A new report on IT professionalism in Europe represents a major milestone contributing to the ambition to strengthen and mature the IT profession and increase EU’s digital talent pool. It provides a first comprehensive proposal for an EU framework for IT professionalism, building on the support from industry, education and training. It is aiming at contributing to further deliver on the potential of the Digital Single Market strategy and improve the EU’s position on a competitive IT talent market.
The employment of ICT specialists has grown by around 2 million in the EU over last 10 years, but the European Union is facing a shortage of 370,000 in 2016 which is likely to grow up to 500,000 in 2020 as the demand for highly-skilled ICT professionals is exceeding supply in the years to come. In the scope of our work we have identified a subgroup of IT specialists – which we believe will be very important in the future. We focus on this narrower set of occupations , namely the “core IT profession”, and present a view of the IT professional skills demand and supply picture, which is in line with the creation of an EU Framework for IT Professionalism.
Our latest research shows that the skills gap in the EU is growing slightly from 3.2% in 2015 to 3.5% in 2020 [equalling a shortage of around 220.000 core IT professionals] with Germany (5.5%) and France (7.0%) confronted with an even bigger challenge. Countries all over the world are also stepping up their efforts to increase the number of IT professionals. The US shows a similar pattern compared to the EU with a skills gap growing with 0.7 percentage points to 3.7% in 2020 (US). Canada sees a slight decrease of the gap: with from 7.0% to 6.8% in 2020. Japan on the other hand is currently not seeing a large gap in skills, but this will change significantly in the years ahead. The gap would increase from 2.2% to 8.7% in 2020, leaving a real risk that the lack of skills for new digital technologies can hold back adoption and thereby also business opportunities and economic growth .
The quantity of IT professionals is surely not the only challenge. It’s also very much about quality.
As we enter a new wave of pervasive computing the extent to which IT is embedded in our economy and society is growing fast and creating huge opportunities and new challenges. Add critical issues such as insufficient public perception of IT education, jobs and careers, increasing cyber criminality, software vulnerabilities and IT projects’ failures – and as such, the call for action is clear.
The IT profession is relatively young and unstructured, compared for example to medicine. Maturing a profession is taking time. Obtaining status and professional recognition requires professional bodies to set appropriate standards of knowledge, qualifications, certifications and codes of conduct. For IT, the time for engagement and action is now. If we collectively fail to take decisive steps to strengthen the IT profession, risks may grow to unacceptable levels.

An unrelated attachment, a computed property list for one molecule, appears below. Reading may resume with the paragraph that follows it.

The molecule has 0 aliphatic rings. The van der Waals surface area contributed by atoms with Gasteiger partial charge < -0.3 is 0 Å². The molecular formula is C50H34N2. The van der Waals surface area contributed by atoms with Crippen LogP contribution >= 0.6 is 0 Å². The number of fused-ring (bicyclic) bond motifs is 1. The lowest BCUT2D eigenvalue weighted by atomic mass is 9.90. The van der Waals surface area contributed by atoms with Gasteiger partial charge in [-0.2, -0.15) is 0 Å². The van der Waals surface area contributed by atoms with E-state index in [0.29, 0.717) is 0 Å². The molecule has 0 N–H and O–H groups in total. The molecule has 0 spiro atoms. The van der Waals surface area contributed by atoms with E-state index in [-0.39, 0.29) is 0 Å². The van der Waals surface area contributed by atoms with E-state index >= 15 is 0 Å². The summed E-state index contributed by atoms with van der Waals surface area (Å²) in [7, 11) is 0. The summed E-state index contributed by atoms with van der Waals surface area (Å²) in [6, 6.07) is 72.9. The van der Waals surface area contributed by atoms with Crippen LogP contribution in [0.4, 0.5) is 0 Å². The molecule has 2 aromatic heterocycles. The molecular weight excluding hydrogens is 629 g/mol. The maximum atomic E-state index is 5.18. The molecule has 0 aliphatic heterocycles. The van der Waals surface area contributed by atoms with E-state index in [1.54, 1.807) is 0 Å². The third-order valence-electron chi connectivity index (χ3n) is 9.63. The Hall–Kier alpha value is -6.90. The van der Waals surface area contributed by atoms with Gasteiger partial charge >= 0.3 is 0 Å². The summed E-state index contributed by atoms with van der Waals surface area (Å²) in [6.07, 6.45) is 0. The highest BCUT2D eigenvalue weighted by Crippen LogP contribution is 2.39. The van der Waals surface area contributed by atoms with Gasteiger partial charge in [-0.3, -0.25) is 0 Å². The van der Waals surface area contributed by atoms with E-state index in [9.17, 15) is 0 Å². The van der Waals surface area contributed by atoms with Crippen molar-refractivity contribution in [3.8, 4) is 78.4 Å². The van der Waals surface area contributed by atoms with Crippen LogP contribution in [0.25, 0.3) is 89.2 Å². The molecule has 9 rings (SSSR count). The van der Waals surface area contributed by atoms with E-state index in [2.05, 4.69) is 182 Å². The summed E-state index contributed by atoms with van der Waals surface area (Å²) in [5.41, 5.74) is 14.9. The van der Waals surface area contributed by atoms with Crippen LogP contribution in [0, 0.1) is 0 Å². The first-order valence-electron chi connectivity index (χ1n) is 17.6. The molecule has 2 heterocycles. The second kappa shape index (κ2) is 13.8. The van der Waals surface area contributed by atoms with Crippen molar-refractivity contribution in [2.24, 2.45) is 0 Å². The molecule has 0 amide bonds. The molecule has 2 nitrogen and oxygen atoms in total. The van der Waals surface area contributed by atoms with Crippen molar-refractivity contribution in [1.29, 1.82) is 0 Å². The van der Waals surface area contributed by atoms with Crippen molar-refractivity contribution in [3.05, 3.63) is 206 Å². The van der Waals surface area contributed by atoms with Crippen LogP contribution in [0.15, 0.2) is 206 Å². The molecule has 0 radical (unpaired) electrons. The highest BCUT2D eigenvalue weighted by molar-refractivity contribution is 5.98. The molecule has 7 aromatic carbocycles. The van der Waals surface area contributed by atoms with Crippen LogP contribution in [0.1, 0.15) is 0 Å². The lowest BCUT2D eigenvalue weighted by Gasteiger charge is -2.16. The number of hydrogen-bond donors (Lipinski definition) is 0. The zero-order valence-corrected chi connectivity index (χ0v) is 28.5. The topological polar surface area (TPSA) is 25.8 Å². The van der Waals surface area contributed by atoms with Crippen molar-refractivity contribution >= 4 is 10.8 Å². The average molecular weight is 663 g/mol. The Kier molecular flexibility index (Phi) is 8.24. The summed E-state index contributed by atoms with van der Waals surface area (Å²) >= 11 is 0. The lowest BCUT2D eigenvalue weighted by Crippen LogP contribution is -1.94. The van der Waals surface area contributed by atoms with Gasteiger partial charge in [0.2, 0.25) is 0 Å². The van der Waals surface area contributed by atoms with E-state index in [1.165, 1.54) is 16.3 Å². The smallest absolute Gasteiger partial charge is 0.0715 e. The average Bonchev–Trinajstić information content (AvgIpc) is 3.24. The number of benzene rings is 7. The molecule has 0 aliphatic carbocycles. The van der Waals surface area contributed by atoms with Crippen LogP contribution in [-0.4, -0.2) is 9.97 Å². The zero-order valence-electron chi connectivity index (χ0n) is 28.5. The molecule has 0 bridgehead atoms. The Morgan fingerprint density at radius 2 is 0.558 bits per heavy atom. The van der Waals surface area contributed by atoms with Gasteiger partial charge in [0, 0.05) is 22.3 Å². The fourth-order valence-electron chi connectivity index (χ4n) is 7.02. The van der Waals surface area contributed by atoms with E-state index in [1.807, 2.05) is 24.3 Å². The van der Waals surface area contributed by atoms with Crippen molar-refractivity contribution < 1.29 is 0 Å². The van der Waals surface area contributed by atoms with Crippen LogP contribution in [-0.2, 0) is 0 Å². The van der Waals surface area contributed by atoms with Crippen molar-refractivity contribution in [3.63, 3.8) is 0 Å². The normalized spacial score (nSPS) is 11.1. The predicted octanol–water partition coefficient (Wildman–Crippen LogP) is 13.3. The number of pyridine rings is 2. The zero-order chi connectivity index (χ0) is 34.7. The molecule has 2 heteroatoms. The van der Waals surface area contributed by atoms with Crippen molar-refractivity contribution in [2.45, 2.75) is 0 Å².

This proposal for an EU framework for IT professionalism is building on important previous work and the state-of-the-art at national and international level. It is based on the European e-Competence Framework (e-CF) developed by the CEN (European Committee for Standardisation) which is a European standard since 2016. The proposed framework includes not only IT competences (as described in the e-CF), but also other essentials building blocks: a foundational body of knowledge, education and training qualification and certification, and ethical guidelines. Around 1000 experts from all parts of Europe, the US, Japan and Canada, were involved and contributed to this proposal.
Progress and cooperation will be fostered by relevant bodies and communities such as the European standardisation Committee (CEN TC 428 on digital competences and ICT professionalism and CEN Workshop on ICT Skills) and the Digital Skills and Jobs Coalition launched by the European Commission on 1 December 2016 as well as supporting recent initiatives launched by stakeholders such as the IT Professionalism Europe (ITPE) network. Further efforts will contribute to strengthen the synergy between IT professionalism and the successful digitisation of organisations (industry, SME’s, public administrations etc.).
The digital transformation of enterprises is enabled both by IT competences and professionalism at individual level and digital organisational capabilities at enterprise level. They are mutually reinforcing. A new initiative was also kicked off in 2017 to develop a digital organisational reference framework to strengthen the capabilities to digitally transform enterprises and SME’s. It will investigate how enterprises, especially SMEs, could benefit from a coordinated approach for the effective adoption of IT professionalism and digital organisational frameworks and to help them take advantage of the opportunities offered by digital technologies. In addition, there will be a conference and workshop on 14 June 2017 in Malta, as well as many more opportunities to participate in the coming year.
For more information about the report and the new initiative, contact Mary Cleary, Irish Computer Society: email@example.com
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